tomarily thinks of the word "pave- 
ments" as referring to wood block, 
stone block, cement concrete or else 
sheet asphalt or similar preparations 
on a concrete base. 

This city has none of the types of 
pavements, except between tracks and 
rails of the street railway companies. 
The reason for this non-use of heavy 
pavements is that the city's population 
of some 50,000 is scattered over its 18 
square miles of area in eleven differ- 
ent villages or distinct centres of pop- 
ulation, with resulting wide distribu- 
tion of traffic over a network of more 
or less moderately traveled thorough- 
fares connecting these villages and 
the surrounding municipalities, with- 
out concentration of heavy trucking 
traffic on any single road. 

Tlie more heavily travelled ways are 
surfaced with bituminous macadam 
averaging 3 ^4 -in. to 4-in. in thickness, 
constructed by the penetration proc- 
ess, using as a binder bitumen of 
either tar or asphaltic composition and 



laid on old macadam or gravel roads 
as a base. The lighter travelled 
streets are water-bound macadam or 
gravel, covered with a blanket coat of 
asphaltic oil or light tar, and sanded. 
The city has sufficient mileage of these 
two types of surfacing so that the 
cost of construction of the former and 
the maintenance of both types may be 
taken as representative.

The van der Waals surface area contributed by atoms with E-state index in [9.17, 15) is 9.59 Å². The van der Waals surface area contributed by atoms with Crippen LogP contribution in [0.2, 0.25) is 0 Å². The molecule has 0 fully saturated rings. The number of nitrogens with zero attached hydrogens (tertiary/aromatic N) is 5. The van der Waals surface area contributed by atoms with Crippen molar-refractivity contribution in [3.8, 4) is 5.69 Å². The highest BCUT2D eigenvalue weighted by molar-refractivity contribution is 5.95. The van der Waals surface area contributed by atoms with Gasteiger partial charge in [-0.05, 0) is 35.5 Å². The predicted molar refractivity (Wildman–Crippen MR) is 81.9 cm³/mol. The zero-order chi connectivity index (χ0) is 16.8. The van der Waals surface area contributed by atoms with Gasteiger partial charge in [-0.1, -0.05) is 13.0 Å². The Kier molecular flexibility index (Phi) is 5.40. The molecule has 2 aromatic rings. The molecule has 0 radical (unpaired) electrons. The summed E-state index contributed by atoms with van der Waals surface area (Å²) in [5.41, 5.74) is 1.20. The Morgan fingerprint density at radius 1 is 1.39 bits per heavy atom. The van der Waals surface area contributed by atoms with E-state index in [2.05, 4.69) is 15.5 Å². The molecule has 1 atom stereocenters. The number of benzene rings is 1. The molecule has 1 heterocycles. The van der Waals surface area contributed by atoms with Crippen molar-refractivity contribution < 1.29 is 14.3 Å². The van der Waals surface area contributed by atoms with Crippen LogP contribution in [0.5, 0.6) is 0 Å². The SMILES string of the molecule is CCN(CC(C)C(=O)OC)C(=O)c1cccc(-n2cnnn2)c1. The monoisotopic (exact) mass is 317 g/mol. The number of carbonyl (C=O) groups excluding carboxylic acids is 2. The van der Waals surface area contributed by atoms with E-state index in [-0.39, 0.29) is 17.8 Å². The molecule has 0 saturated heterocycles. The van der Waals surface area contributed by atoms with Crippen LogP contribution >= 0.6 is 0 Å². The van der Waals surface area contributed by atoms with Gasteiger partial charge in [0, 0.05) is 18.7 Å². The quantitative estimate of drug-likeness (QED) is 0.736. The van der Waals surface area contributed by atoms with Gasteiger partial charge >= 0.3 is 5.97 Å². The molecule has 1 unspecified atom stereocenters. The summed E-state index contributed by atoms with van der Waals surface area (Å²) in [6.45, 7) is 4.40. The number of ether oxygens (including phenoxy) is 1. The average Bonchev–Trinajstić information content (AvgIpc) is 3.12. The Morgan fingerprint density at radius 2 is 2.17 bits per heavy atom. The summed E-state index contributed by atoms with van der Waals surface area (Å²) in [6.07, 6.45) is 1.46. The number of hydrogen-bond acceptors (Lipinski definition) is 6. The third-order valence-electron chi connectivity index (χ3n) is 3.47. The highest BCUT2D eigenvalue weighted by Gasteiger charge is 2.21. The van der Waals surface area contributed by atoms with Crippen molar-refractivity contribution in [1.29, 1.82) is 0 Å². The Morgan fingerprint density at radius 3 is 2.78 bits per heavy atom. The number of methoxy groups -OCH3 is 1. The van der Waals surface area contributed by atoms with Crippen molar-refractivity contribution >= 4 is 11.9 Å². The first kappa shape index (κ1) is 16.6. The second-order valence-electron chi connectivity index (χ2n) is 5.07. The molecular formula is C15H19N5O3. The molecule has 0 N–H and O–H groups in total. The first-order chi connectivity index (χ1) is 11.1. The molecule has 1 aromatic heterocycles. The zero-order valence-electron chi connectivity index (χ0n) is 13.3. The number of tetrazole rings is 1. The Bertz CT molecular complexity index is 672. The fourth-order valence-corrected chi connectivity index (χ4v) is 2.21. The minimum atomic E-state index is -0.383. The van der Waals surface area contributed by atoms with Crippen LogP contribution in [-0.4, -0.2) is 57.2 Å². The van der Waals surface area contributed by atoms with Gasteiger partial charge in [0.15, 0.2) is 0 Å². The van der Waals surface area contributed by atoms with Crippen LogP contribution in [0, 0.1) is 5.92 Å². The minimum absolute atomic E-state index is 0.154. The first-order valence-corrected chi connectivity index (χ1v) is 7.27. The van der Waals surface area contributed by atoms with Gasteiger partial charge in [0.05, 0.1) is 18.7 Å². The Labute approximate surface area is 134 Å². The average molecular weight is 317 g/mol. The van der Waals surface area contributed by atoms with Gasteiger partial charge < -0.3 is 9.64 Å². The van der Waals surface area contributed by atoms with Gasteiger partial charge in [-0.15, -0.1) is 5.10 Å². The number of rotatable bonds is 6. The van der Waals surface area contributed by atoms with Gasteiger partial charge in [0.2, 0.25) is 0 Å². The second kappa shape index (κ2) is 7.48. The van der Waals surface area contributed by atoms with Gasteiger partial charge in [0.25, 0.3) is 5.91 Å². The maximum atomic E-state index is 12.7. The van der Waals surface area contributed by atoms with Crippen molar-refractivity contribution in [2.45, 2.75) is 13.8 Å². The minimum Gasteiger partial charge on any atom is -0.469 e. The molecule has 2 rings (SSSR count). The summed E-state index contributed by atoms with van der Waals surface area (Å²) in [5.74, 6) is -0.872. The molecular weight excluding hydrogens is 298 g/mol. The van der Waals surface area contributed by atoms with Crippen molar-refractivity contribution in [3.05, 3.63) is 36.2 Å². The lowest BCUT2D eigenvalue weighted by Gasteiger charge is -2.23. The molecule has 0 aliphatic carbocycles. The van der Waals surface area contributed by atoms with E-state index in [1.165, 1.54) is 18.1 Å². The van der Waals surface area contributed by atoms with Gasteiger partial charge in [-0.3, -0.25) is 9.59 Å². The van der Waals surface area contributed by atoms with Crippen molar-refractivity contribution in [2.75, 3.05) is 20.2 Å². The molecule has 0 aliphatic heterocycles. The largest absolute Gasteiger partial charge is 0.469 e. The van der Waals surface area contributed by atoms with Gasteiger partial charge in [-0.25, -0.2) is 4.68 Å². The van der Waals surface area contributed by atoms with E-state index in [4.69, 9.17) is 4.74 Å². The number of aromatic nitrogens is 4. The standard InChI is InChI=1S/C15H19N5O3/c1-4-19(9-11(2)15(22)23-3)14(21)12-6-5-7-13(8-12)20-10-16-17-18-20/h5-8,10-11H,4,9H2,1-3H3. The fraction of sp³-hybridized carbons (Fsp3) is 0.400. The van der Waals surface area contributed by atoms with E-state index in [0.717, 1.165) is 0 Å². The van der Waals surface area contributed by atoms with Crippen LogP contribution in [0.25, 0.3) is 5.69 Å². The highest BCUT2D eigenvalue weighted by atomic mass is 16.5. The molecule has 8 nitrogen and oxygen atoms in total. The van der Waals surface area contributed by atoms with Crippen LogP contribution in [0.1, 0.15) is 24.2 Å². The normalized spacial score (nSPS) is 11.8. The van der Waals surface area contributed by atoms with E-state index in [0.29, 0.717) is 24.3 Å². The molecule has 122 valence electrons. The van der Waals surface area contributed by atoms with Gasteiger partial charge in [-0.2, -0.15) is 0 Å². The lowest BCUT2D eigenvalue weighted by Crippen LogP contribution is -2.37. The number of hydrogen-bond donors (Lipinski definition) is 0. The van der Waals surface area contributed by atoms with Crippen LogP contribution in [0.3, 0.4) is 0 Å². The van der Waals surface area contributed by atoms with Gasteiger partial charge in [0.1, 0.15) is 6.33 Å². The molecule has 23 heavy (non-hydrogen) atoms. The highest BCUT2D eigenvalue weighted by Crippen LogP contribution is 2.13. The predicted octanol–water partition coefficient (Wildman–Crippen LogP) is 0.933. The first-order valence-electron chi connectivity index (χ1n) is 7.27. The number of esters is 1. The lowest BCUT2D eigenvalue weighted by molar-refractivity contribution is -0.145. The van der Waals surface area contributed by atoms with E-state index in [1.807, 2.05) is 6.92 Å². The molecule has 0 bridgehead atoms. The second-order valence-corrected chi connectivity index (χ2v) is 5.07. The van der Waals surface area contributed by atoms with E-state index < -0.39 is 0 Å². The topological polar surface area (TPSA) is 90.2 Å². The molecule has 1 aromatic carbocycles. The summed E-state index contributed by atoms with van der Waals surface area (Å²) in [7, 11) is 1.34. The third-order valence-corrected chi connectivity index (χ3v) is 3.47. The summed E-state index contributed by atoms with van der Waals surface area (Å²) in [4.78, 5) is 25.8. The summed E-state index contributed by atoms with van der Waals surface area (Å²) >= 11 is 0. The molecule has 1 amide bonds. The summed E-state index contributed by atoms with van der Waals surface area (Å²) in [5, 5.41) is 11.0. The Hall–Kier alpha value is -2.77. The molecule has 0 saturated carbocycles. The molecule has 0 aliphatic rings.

Costs of New Surfacing, Repairs 
and Patching. — Table I shows for a 
period of years the amounts and costs 
of new bituminous surfacing, repairs 
and patching (exclusive of cleaning) 
of all the city's public ways, and the 
sprinkling of the larger portion of its 
streets. The average yardage of the 
roadways is about 2% sq. yd. per 
lineal fot. The city has 153 miles of 
public ways, including 43 miles sur- 
faced with bituminous macadam. 

Maintenance Methods. — The method 
of maintenance on both the penetra- 
tion roads and those having blanket 
surfacing is to fill the holes with the 
usual mixture of stone and bitumen. 
This patching is continued as needed 
until further work of that nature is 
inexpedient when a new pavement is 
built. 

The term "sprinkling" is applied to 
that treatment the roads receive out- 
side of patching maintenance, and 
consists usually of not more than one 
application per year of 45 per cent 
asphaltic oil or light tar covered with 
sand, the two types of material being 
used in about equal amounts. The 
cost of this work is assessed on the 
abutting property, the rate varying 
from 3 ct. to 5 cl. per lineal foot of 
frontage from year to year. 

The city has naturally experi- 
mented with practically all the com- 
mercial road surfacing materials 
which it has appeared expedient to 
try, and at present uses for its pene- 
tration work bitumens of asphaltic 
composition to somewhat greater ex- 
tent than tar preparations, as it ap- 
pears that the cost of maintenance of 



Table I — Cost of Surfacing:, Repairs and Sprinkling 

Bituminous Macadam Repairing 



Year 
1913 
1914 
1915 
1916 
1917 
1918 
1919 
1920 
1921 
1922